Editor's Note: This archived article was first published in 1998. While annoyingly flip in tone, its points remain valid.
This guy's lament does raise an interesting question: What
determines whether a painting or antique trades for $millions or for
Here's my list of what determines the mega-bucks versus medium
bucks in art & antiques pricing:
A beleaguered hedge fund manager sold his antique silver collection at auction a few weeks ago. He was quoted in the NY Times bemoaning the fact that his entire collection had fetched about the price of one mediocre Impressionist painting.
1) A Pretty Face (art world
Consider Impressionist paintings: above all, they are
pretty. Nearly anyone looking at nearly any quality of
Impressionist painting has a visceral "Oh how lovely!"
response to their luminosity and pastel colors. (Contrast this viewer
reaction with that elicited by dark, northern European Old Master
portraits: "Wearing that collar, you'd be grouchy, too.")
Conclusion: If a work of art is easy on the eyes, it's a lot more likely to trade for mega-bucks.
2) Easy to Love (art world
Impressionist subject matter most often involves landscapes or
pretty nudes. Nearly everyone on the planet can personally
relate to these themes.
Depictions of nature are not culturally/religiously specific like the skewered saints of Italian Baroque painting. (Viewer response to a martyred saint: "I don't care how well it's painted, a guy being skinned is disgusting!")
Naturalistic subject matter also avoids the social caste problem. (Viewers' response to a finely-wrought, 19th century silver epergne: "A centerpiece? That thing is bigger than my whole dining room!")
Conclusion: If a work of art is easy to understand, it's a lot more likely to trade for mega-bucks.
3) Cool Quotient (art world
Consider the Getty Museum:
Major instititions have major endowments which, despite recent stock market reversals, have reinvested interest income that continues to produce vast profits. (Just try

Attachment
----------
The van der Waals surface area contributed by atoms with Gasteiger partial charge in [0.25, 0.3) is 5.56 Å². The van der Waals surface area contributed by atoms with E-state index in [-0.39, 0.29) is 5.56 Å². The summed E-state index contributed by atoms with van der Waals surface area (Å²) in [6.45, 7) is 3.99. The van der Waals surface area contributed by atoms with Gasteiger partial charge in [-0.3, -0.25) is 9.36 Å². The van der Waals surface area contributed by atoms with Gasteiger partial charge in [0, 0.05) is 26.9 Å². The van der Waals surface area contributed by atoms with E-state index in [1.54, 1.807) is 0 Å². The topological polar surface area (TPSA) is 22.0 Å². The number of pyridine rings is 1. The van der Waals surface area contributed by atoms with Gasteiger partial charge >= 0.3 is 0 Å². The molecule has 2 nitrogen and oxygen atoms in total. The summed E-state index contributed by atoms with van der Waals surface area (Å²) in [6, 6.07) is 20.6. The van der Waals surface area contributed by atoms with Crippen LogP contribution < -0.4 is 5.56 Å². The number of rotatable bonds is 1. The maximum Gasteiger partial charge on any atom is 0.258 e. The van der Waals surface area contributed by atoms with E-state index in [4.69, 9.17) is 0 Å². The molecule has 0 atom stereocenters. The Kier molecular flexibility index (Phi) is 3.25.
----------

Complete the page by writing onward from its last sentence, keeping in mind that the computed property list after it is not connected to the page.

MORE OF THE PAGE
bidding against a major museum at auction; you'll be lucky to get
your paddle warm.) Many institutional buyers have virtually
In the museum world, as elsewhere, money equals influence. Major museum curators are arbiters of taste for their professional peers in less prestigious posts. In securities charting, we would call this a self-reinforcing trend.
Conclusion: If a museum seeks it, an art work or antique trades for mega-bucks.
4) Star Quality (art world parlance=a
Consider Van Gogh: If that ear story hadn't gotten
around, we would all be thinking of Vincent Van Gogh as some
moderately talented, 19th century painter with a
repetitive handwashing disorder.
But the story did get around and his obsessive personality became transformed into a metaphor for artistic heroism. You get books, you get movies, you get songs and--pretty soon--you get blockbuster museum shows.
Conclusion: If the artist develops a cult-of- personality, his work trades for mega-bucks.
This guy's lament does raise an interesting question: What determines whether a painting or antique trades for $millions or for $thousands?
Here's my list of what determines the mega-bucks versus medium bucks in art & antiques pricing: